The modern corporation first emerged in the early 17th Century with the Hudson Bay Company and the Dutch East India Company being some of the first major international companies. Since this time, corporations have expanded their sphere of influence and now offer consumers a vast array of products and services that are regularly seen advertised on television, in print media and online. The scope of corporations has become so vast that people and governments can be held hostage to corporate greed and power. Almost every single politician in the United States, with the exception of Ron Paul and a few others, have their campaigns financed by rich corporations who expect their needs to be fulfilled when the politician is elected. As a result, the financial needs of a company become priority whilst the needs of the people are ignored. In the United States agriculture, education and national defence are just some of the government departments becoming increasingly influenced by powerful corporations who wish to sell and market their products.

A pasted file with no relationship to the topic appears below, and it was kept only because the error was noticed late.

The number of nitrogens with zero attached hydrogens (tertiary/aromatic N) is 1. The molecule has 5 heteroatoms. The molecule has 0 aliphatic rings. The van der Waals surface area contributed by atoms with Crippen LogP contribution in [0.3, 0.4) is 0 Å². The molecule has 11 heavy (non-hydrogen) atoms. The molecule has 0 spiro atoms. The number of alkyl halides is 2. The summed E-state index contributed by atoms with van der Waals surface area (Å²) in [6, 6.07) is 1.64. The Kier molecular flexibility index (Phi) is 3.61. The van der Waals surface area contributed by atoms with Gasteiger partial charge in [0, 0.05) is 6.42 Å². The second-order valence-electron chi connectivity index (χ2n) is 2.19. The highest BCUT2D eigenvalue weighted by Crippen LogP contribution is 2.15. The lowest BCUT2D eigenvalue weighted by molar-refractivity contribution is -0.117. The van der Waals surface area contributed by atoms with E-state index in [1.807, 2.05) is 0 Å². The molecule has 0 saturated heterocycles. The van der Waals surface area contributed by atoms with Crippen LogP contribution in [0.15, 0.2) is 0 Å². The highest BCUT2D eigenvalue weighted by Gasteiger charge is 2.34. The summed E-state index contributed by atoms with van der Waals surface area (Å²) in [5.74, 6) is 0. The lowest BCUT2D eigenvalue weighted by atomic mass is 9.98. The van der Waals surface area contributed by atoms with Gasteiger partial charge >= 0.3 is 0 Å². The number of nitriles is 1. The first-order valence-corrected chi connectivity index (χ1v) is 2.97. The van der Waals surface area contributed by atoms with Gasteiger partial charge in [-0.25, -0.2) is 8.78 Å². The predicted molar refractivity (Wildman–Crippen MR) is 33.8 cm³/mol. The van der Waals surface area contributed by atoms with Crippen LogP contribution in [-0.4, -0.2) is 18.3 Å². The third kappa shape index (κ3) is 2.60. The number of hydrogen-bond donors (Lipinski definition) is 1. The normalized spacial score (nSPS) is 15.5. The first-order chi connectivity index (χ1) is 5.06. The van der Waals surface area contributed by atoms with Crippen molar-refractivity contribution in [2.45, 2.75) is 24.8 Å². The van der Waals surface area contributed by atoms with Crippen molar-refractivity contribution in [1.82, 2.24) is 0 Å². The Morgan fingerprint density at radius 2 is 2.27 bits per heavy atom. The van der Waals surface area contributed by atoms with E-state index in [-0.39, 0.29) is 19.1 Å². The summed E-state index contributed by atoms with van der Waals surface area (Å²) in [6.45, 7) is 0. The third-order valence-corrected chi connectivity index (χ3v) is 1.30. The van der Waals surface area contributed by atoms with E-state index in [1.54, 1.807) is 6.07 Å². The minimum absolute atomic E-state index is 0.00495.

In democratic countries like the United States and the United Kingdom, media is becoming increasingly controlled and more responsive to the demands of governments and corporations. Traditionally, the purpose of media is to paint an unbiased picture of current events in the world and to represent the views of the people. However, the majority of media in the United States today is owned by a select few corporations including Disney, CBS Corporation, News Corporation, TimeWarner, and General Electric. Concentrating so much media power in the hands of these five corporations can not only lead to bias but it can also lead to the promotion of certain corporate and political agendas. Major media corporations, like the five outlined above, also portray a negative view of the world, often making terrorism seem like an ever present threat. Whilst terrorism is a cause for concern, news broadcasters like Fox News consistently exaggerate the threat whilst promoting the governments unpopular and invasive anti-terrorism tactics against the people. One example being, the Transportation Security Administration's (TSA) new invasive scanners and invasive pat downs. Many airport goers have reported feeling extremely violated and have also criticised the government for treating them like criminals.